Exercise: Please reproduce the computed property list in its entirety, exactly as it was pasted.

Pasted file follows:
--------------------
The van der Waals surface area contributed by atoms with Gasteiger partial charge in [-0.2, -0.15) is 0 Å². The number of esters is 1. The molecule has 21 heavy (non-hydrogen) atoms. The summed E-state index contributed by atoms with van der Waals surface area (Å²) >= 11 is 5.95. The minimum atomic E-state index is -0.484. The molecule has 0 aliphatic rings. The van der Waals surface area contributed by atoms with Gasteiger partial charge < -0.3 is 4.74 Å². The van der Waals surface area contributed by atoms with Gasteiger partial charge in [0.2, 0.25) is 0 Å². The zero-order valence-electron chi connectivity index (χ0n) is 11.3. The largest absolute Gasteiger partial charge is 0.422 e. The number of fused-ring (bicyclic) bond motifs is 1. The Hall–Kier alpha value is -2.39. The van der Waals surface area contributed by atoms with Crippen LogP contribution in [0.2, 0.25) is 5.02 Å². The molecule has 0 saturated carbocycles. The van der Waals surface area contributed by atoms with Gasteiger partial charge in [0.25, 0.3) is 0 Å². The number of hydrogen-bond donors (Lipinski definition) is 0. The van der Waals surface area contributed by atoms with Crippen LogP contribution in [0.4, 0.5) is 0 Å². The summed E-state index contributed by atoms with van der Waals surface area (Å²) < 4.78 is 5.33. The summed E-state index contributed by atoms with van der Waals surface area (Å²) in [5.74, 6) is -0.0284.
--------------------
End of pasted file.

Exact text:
The van der Waals surface area contributed by atoms with Gasteiger partial charge in [-0.2, -0.15) is 0 Å². The number of esters is 1. The molecule has 21 heavy (non-hydrogen) atoms. The summed E-state index contributed by atoms with van der Waals surface area (Å²) >= 11 is 5.95. The minimum atomic E-state index is -0.484. The molecule has 0 aliphatic rings. The van der Waals surface area contributed by atoms with Gasteiger partial charge < -0.3 is 4.74 Å². The van der Waals surface area contributed by atoms with Gasteiger partial charge in [0.2, 0.25) is 0 Å². The zero-order valence-electron chi connectivity index (χ0n) is 11.3. The largest absolute Gasteiger partial charge is 0.422 e. The number of fused-ring (bicyclic) bond motifs is 1. The Hall–Kier alpha value is -2.39. The van der Waals surface area contributed by atoms with Crippen LogP contribution in [0.2, 0.25) is 5.02 Å². The molecule has 0 saturated carbocycles. The van der Waals surface area contributed by atoms with Gasteiger partial charge in [0.25, 0.3) is 0 Å². The number of hydrogen-bond donors (Lipinski definition) is 0. The van der Waals surface area contributed by atoms with Crippen LogP contribution in [0.4, 0.5) is 0 Å². The summed E-state index contributed by atoms with van der Waals surface area (Å²) < 4.78 is 5.33. The summed E-state index contributed by atoms with van der Waals surface area (Å²) in [5.74, 6) is -0.0284.